Cardiac resynchronization therapy (CRT) is the major new advance in heart failure treatment in the new millennium. It uses bi-ventricular pacing stimulation to offset conduction delay and thereby improve contraction coordination in affected patients. It is unique among treatments that acutely and chronically improve rest and reserve systolic function, as it also improves survival. The overall theme ofthis PPG is that by understanding how this is accomplished at the cellular and molecular level will yield important new insights into optimally using CRT, and for heart failure therapy more generally. Our recent work showed myocyte rest and beta-adrenergic stimulated function are markedly depressed in dyssynchronous heart failure (DHF) and both are greatly enhanced by CRT. Mechanisms included a modest rise in beta-1 receptor number, enhanced adenylate cyclase activity, and a marked suppression of inhibitory G-protein coupling potentially linked to negative modulation by regulator of G-coupled signaling protein 3. New data shows enhanced myofilament calcium responsiveness with CRT also contributes, and is accompanied by phosphorylation changes in several regulatory thin filament proteins. These changes are not observed in hearts that develop failure with always synchronous contraction either, but appear specific to having synchrony restored in a previously DHF heart. The goal of this project is to determine the mechanisms underlying improved contractile reserve mediated by myofilament-calcium and beta-adrenergic/Gi-coupled changes induced by CRT.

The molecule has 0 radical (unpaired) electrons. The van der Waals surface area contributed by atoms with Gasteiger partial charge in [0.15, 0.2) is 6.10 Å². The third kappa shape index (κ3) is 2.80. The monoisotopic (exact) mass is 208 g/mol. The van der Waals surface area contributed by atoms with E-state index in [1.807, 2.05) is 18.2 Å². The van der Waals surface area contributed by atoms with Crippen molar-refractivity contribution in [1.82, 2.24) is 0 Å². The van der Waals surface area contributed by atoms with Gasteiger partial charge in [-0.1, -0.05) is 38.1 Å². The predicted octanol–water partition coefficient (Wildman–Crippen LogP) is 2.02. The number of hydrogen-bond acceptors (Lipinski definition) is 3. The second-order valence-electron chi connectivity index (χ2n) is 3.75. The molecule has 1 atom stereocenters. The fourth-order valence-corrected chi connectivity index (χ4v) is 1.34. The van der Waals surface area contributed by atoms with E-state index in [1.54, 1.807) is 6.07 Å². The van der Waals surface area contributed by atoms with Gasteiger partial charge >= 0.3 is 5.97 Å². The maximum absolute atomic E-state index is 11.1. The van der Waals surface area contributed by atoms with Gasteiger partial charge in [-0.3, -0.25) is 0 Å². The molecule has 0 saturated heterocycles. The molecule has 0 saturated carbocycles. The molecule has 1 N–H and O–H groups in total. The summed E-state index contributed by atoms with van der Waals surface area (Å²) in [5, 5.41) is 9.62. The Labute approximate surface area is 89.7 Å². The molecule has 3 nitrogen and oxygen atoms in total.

Aim 1 studies the mechanisms of altered myofilament sensitivity in our canine models, testing its coupling to ATP utilization, and role of post-translational changes in skinned muscle and myocyte-preparations.
Aims 2 and 3 test how CRT uniquely modulates beta-AR reserve, focusing on the role of RGS protein suppression of Gi signaling and changes in betai-beta2 activation effects. This work uses the dog model, as well as a new mouse model of DHF and CRT to enable studies of mice generically lacking RGS2, -3, or -4 to more directly test the impact of this regulation. These data may yield novel potential biomarkers for hearts amenable to CRT, and provide novel insights into a successful therapy that could impact heart failure treatment in the broader patient population.

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Our research will provide important new understanding regarding how cardiac resynchronization therapy improves systolic function yet still protects the heart against long-term adverse remodeling. We focus on myofilament-calcium interaction and beta-adrenergic signaling, as both undergo unique changes with CRT that could underlie its CRT benefits. Understanding these mechanisms will help develop biological markers for suitable patients, and potentially lead to novel treatments for the broader heart failure population.

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Heart, Lung, and Blood Program Project Review Committee (HLBP)
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Johns Hopkins University
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